The Medical Defence Union (MDU) paid out nearly £3m in compensation on behalf of GP members to settle 30 claims arising from the treatment of patients with depression during a recent 10-year period.
Professor Femi Oyebode, consultant psychiatrist and MDU Council member, analysed the main reasons for claims relating to patients with depression (excluding postnatal depression).
“Depression is a relatively common presentation in general practice and in most cases, the care of patients with depression is generally straightforward and without incident,” he said.
“However, when something does go wrong, the nature of the condition and the type of medication involved means there is significant potential for an adverse outcome, including the risk that the patient will harm themselves in some way, including a small number of tragic cases where a patient has committed suicide.”
Examples of cases settled by the MDU include:
- More than £1m paid out to a patient with a history of depression who was left severely brain damaged following an overdose after being prescribed the antimalarial drug mefloquine.
- Over £21,000 paid out to a patient who became addicted to an antidepressant.
- A GP missed a fractured hip in an elderly patient with depression after he visited the doctor following a fall. The patient received more than £6,500 in compensation.
Professor Oyebode highlights three main areas of risk highlighted when treating depressed patients: problems with medication; a failure to diagnose or treat an unrelated condition in a depressed patient; and a failure to recognise the risk of suicide in a depressed patient.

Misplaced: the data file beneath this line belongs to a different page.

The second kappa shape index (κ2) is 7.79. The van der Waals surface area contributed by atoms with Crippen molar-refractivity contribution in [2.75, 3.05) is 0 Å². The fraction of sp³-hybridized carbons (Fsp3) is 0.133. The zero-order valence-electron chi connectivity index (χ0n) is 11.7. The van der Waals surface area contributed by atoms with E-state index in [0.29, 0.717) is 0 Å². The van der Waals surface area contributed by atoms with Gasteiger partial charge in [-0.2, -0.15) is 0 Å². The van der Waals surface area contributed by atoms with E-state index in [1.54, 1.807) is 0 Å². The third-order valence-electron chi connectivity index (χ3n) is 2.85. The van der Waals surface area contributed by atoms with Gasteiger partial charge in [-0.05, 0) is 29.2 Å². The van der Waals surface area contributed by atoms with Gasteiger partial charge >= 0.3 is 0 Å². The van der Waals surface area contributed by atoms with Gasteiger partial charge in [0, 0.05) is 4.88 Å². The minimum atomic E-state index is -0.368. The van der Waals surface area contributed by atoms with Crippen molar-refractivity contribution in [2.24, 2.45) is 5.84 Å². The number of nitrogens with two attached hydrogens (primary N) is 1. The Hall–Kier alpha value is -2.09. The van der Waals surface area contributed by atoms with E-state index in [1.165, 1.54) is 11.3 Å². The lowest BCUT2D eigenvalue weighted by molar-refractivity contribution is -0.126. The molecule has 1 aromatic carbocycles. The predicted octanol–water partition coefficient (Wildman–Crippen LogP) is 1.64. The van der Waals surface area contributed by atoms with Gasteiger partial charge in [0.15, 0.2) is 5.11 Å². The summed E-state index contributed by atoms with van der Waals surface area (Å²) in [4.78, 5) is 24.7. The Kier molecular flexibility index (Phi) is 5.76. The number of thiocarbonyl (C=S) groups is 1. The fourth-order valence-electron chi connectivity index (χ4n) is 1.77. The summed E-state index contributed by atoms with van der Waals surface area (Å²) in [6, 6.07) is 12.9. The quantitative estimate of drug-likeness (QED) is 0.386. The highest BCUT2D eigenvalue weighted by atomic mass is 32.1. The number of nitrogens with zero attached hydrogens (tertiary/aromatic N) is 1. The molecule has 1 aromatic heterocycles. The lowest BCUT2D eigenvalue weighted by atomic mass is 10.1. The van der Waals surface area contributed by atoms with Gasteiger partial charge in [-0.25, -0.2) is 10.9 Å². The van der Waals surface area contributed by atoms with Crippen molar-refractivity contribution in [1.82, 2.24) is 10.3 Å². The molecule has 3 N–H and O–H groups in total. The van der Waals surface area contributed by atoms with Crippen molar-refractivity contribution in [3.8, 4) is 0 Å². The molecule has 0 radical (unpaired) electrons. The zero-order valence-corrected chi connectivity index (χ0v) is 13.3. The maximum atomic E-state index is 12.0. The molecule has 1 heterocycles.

The MDU’s advice for GPs on how to avoid such problems includes the following:
- Have a system in place to review patients on long-term medication.
- Be aware of the current guidance on the prescription of antidepressants.
- Ensure patients understand what is being prescribed and have been warned about the risks involved, any side-effects and alternatives to treatment.
- All patients who present with depression need to be assessed regularly for risk of suicide.
- Under shared care agreements, there should be a clear agreement on the responsibility for monitoring and treatment and the arrangements should be made clear to the patient.
- Be prepared to refer patients for specialist treatment where necessary and have a system in place to track referrals.